As noted previously, provision may also be made to allow peripheral devices which require a rapid reporting rate to request persistent registration with the TS Controller. Generally, persistent registration allows for the reduction of protocol latencies during periods of continuous peripheral activity in which the reporting rate would be low enough to require registration prior to each data report. By specifying persistent registration, a peripheral device can maintain its slot allocation between key repeats, rapid keying, etc.
When a peripheral device specifies persistent registration, the time slot allocation assigned to that peripheral device may remain active for a predetermined number of empty protocol cycles, e.g., up to thirteen (13), following a protocol cycle in which a packet was successfully transmitted in the allocated time slot. Persistent registration would be utilized, for example, when the default behavior for non-persistent slot allocation is set to cause the TS Controller to de-allocate a slot following a single empty protocol cycle.
To ensure the receipt of a new packet transmitted by the peripheral device within the exemplary 13 protocol cycles of a previous packet transmission by that peripheral device, the peripheral device should listen for a “Cycle Completion” packet and confirm that its previous time slot is still reserved by the TS Controller under persistent registration (e.g., as indicated by the tag value). If the TS Controller has persisted the registration, the peripheral device can simply send its data packet in the appropriate time slot. Otherwise the peripheral device should have to re-register with the TS Controller as usual.
Similarly, whenever the peripheral device goes to sleep and looses track of the time slot, the peripheral device should be programmed to forget its persistent registration, i.e., the peripheral would simply have to register with the TS Controller as usual. However, to avoid time slot exhaustion during rapid keying, a peripheral device should not go to sleep until it has been inactive long enough that its persistent registration tag would have expired by the time it awoke from a new user event and tried to establish a new session. To avoid time slot exhaustion during a marginal IR Link, the allocation of a time slot to persistent registration may not be actually confirmed until a data packet is received in the allocated slot from the registering peripheral. Reception of a data packet in this manner provides confirmation that the peripheral successfully received the “Cycle Completion” packet granting the persistent registration of the time slot.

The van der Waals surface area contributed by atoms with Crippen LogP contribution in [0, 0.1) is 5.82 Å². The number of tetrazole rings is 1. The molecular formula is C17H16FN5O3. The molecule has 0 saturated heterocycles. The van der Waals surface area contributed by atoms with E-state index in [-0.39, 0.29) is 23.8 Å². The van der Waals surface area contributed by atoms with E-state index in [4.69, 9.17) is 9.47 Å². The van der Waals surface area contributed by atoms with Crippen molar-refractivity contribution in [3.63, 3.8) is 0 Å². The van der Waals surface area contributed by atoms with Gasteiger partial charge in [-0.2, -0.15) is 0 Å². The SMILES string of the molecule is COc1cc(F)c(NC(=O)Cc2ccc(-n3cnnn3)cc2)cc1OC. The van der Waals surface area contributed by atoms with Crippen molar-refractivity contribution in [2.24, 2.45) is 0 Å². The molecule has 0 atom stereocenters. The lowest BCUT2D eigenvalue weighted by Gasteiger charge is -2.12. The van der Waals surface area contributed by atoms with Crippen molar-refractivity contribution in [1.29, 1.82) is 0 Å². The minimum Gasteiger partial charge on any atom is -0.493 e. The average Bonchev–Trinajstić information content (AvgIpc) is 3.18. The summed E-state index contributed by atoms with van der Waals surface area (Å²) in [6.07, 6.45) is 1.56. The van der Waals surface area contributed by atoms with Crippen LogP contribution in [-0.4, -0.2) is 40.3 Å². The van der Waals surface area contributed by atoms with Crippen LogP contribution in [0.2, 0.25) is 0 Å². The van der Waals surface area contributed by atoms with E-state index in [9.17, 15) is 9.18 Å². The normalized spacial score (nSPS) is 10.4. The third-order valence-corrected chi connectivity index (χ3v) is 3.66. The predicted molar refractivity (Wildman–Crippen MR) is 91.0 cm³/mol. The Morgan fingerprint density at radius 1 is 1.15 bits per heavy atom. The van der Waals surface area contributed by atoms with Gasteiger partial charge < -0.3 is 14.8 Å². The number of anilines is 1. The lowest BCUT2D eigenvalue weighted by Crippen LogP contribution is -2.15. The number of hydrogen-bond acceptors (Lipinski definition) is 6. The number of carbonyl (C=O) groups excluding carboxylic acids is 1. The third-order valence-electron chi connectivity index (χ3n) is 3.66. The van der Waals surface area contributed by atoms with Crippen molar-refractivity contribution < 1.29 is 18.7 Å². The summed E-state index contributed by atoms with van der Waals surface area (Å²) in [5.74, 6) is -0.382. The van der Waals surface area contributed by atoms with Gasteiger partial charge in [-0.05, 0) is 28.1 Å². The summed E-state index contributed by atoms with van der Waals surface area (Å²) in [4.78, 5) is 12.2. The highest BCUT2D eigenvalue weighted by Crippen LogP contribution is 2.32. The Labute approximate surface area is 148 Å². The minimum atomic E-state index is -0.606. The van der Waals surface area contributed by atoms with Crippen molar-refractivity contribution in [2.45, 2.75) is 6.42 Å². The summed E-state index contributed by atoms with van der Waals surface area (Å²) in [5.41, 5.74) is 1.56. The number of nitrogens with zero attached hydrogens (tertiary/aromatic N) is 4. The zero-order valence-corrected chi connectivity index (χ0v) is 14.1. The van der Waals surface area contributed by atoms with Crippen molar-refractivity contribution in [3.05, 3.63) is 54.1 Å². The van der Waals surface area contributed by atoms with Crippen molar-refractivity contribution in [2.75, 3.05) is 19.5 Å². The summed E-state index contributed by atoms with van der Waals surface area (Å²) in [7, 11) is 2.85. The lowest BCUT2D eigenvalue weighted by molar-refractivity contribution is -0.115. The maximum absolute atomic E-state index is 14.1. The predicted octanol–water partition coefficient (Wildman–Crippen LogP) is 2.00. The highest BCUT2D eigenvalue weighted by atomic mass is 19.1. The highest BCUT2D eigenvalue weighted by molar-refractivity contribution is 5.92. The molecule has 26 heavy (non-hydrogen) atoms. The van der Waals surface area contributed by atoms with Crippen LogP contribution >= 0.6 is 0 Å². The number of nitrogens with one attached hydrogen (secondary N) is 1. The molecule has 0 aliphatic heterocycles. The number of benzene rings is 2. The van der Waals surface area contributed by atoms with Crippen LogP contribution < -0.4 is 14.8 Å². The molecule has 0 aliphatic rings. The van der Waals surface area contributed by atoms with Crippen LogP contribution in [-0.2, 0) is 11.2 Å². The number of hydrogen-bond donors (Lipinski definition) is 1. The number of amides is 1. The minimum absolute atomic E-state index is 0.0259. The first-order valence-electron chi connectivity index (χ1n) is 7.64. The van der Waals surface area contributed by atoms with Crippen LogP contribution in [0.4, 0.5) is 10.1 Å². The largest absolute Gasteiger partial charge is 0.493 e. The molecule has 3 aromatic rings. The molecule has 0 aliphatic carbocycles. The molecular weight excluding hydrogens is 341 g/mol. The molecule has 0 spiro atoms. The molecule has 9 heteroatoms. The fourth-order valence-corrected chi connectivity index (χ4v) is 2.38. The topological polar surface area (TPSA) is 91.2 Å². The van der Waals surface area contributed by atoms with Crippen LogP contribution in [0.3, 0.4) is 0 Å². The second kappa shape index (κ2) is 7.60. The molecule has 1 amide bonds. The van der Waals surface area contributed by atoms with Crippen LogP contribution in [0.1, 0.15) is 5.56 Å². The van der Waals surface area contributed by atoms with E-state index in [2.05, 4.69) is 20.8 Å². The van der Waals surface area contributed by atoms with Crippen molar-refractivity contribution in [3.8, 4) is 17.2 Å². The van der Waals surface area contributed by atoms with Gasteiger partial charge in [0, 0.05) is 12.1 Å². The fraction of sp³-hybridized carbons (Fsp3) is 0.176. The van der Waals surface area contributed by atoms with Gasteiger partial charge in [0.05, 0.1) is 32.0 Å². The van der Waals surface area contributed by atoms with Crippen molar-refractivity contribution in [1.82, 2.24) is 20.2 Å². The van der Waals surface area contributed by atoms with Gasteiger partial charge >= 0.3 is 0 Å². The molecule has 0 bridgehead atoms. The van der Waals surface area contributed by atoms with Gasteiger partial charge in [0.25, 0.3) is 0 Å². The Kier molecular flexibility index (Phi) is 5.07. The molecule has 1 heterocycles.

When the TS controller wishes to transmit outbound data to one or more peripheral devices, this may be accomplished by first indicating in an “End-of-Cycle” packet which slot(s) in the forthcoming protocol cycle will contain outbound data packets from the TS controller, and which device(s) they are intended for. More specifically, with reference to FIG. 6 and Table 1, four of the possible slot status S(n)0 through S(n)3 values (8 through 11) may be used for this purpose and assigned the following significance: 8=broadcast (i.e., intended for all devices capable of receiving the data), 9=the device currently registered in the time slot one ahead of this one, 10=the device currently registered in the time slot two ahead of this one, and 11=the device currently registered in the time slot three ahead of this one. For these purposes, it will be appreciated that “ahead” in this context implies a circular reference, i.e., wrapping around from the last slot to the first slot, e.g. a value of “2” in the slot three status field S(3)0 through S(3)3 indicates that the outbound data will be located in slot one. FIG. 11 illustrates by way of example the format of such an outbound data packet from the TS controller. It will be noted that the TS controller may request that successful receipt of the data be acknowledged by the target peripheral by setting, for example, the value of bit 1-2 “AR” (e.g., acknowledgement required) to “1.” If so requested, receipt of the data may be acknowledged by the peripheral device within the next inbound packet from it to the TS controller using, for example, the appropriate A1, A2 or A3 bit locations shown in FIGS. 8, 9 or 10 a. In a similar manner to that described before, the A1 through A3 bits relate to the outbound transmission that was located circularly 1, 2 or 3 slots ahead of the current slot.